Indeed, a case that was near and dear to my heart was a university in the northeast. I was heavily engaged in it, as it was a passion project. I would say they’re going to keep their Avayas on-premises for admissions as long as they can. Any admission calling that comes into the university, they’re going to keep that, and then they’re going to, and billing, billing, and admissions are how they’re going to handle that. And then they’re going to, or I guess they’d call it accounting and then they’re going to put faculty and staff on Teams, and then they have a big portion of their staff on WebEx because they had these HCS seats, they had to get a home for them. So they had this hybrid that’ll all collapse into Teams eventually, but that on-premise equipment, they don’t have any plan to shift it, so they’ll always be a permanent state. And so think of them having SRTP secure trunking into the on-premise gear, and then the rest of it is WebEx, Teams until they push the button to flip it to all operator connect.

Scott Kinka:

So, aside from the five-digit dialling work combos, which are generally done in dial transformation at the SPC level, are you getting asked to help them with directory integration and things like that so that the same users show up on Teams, the Avaya users show up in the Teams directory? And are these the kinds of things that you guys are getting involved in helping from a consultative level during the business transformation?

Mike Nowak:

We do. We do. I call it managed Teams. Okay. I don’t think our marketing team officially agrees with that name yet.

Scott Kinka:

It’s legitimate now, it’s locked in. We’re going to call it that. Just printed it with the press.

Mike Nowak:

We’ve had to do it for many years, so we built up a team, a worldwide team of specialists, in-house. What we find is that large enterprises, such as the Fortune 500, the London Stock Exchange, and the top 25 types of organizations, have skills in-house. They have folks in-house who will be pretty arrogant about their skills, and they don’t want any help. But as you start to go into probably more of a mid-market play, there are more folks that say, I want to get there. I don’t have the time to do it. Can you just handle it? And so this is where it’s a lot of the work on the front end is it’s dial plan set up, it’s call flow set up, it’s preference is set up, and then it’s like once it’s in, can you do my moves ads changes for me and I just want my IT staff to call you and be confident in it. So they might want to interview us, but it’s something I didn’t see, I didn’t recognize, and I didn’t frankly leverage very much when we first started to get to know peer IP. Is that the firepower of that? But there really is a need, especially in that mid-market of day-to-day management of it.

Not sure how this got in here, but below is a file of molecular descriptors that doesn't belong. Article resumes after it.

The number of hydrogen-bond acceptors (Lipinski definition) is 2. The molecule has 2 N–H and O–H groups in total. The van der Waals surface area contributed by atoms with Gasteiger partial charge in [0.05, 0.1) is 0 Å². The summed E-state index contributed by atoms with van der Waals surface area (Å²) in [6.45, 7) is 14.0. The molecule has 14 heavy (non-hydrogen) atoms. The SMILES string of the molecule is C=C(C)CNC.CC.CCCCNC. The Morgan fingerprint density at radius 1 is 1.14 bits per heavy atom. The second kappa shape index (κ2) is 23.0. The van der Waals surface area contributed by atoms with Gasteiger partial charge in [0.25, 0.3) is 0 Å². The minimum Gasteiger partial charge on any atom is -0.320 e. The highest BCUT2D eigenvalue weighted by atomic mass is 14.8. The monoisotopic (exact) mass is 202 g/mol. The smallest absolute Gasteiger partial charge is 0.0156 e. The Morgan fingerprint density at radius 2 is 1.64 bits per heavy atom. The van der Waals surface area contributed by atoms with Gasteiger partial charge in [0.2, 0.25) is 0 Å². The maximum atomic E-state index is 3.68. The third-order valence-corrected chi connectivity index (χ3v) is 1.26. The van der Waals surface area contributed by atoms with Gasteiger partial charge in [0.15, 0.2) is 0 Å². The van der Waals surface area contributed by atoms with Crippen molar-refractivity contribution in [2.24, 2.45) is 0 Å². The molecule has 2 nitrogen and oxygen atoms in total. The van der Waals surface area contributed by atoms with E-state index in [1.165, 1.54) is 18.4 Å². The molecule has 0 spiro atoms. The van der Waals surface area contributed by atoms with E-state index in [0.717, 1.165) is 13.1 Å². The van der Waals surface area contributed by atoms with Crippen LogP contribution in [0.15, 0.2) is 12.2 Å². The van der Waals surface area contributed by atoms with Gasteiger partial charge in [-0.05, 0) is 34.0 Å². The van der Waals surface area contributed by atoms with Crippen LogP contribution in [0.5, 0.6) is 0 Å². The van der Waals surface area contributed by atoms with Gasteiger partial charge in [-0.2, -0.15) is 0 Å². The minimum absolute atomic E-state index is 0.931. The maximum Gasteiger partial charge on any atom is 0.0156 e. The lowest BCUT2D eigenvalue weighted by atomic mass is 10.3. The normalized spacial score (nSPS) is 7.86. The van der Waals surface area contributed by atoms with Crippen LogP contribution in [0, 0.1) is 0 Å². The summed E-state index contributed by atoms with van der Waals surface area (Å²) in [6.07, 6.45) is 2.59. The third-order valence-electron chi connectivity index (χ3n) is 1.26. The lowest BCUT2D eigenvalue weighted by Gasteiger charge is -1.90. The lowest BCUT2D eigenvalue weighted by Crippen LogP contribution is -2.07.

Scott Kinka:

No question. I mean, the first place people don’t realize that we are in the way of getting the Teams calling set up is like if your ad’s a mess, we’re not getting numbers. We have to make sure that Microsoft is clean first before you go neatly into the operator connect portal to drop down a user and attach a phone number to them. Right. I have just two quick questions. One, this could be a yes-no. Does this side-by-side also include doing bakeoffs? If you had a customer who was like, I can’t win the Teams versus WebEx or the Teams versus Zoom conversation one trunk group, stand ’em up next to each other, give ’em three months, they’ll pick one, you guys will transition everybody over to the other. Do you ever run into those scenarios?

Mike Nowak:

Yeah, I mean, I just see it where folks sometimes will run ’em at the same time where they may be a Cisco environment, and some kind peel off some resources for Teams, and we don’t care. It doesn’t matter to us. We just need to know what trunks you want us to point over to it. I have seen it where an IT group may gravitate to one or the other, and they want to run it themselves, and I’ve seen groups do that. They want to have it their way, and they may have the rest of the company on something they don’t like as much.

Scott Kinka:

Perfect. I have one more question on the Teams side, and then I want to jump over to your network aggregation and your network management business for a moment. I have a question there that I want to reflect back on your answer from a couple of years ago, but before we get there, let me ask you a question about Teams. I mean, there’s a little bit of fervour going on around this whole topic of the bundle, and Microsoft’s going to not include Teams anymore in the Office 365 bundle, or that’ll be optional. And I love the way you said it earlier: they took advantage of convenience, right? Zoom was free, and I guess you could say Teams to some extent, and they had to catch up during COVID. I mean, you couldn’t even have a video conference that had more than three or four people on it. When COVID started, they moved quickly. Either way, it was convenient because I didn’t want to say free; you were paying for a bundle that included it, but it was a similar thing, right? Do you think that this bundling thing is really something or an unbundling thing, I should say, that will affect Microsoft’s market share or do people understand that differently or incorrectly, let’s say?

Mike Nowak:

Yeah, I think it was a lightning rod topic, I guess in the earlier April, but I think when folks realized what the finite points of this is and the term grandfathering, I think is the critical statement. So, if you already had the inclusive bundle worldwide, you’re grandfathered in. So, the second point is how many of these grandfathered folks never turned on the phone? A massive portion of the world has done that. So when you look at Microsoft, I think folks there are very sharp. They’re three steps ahead. In a lot of cases, I don’t sense their blood pressure has gone up. I don’t think they enjoyed the entanglement, but there’s a massive amount of investment in dormant phone seats, and then you got copilot. I heard Microsoft say it this way: is that copilot? Do you really want a fragmented AI strategy? Why would you want your voice-calling meetings, conferencing, and everything else to be separate and not integrated with your AI? And so I think there’s a strong belief that copilot will drag that in any way, and there are some results there. So I think it may be a little noise. I think it’s maybe more noise than what it really amounts to.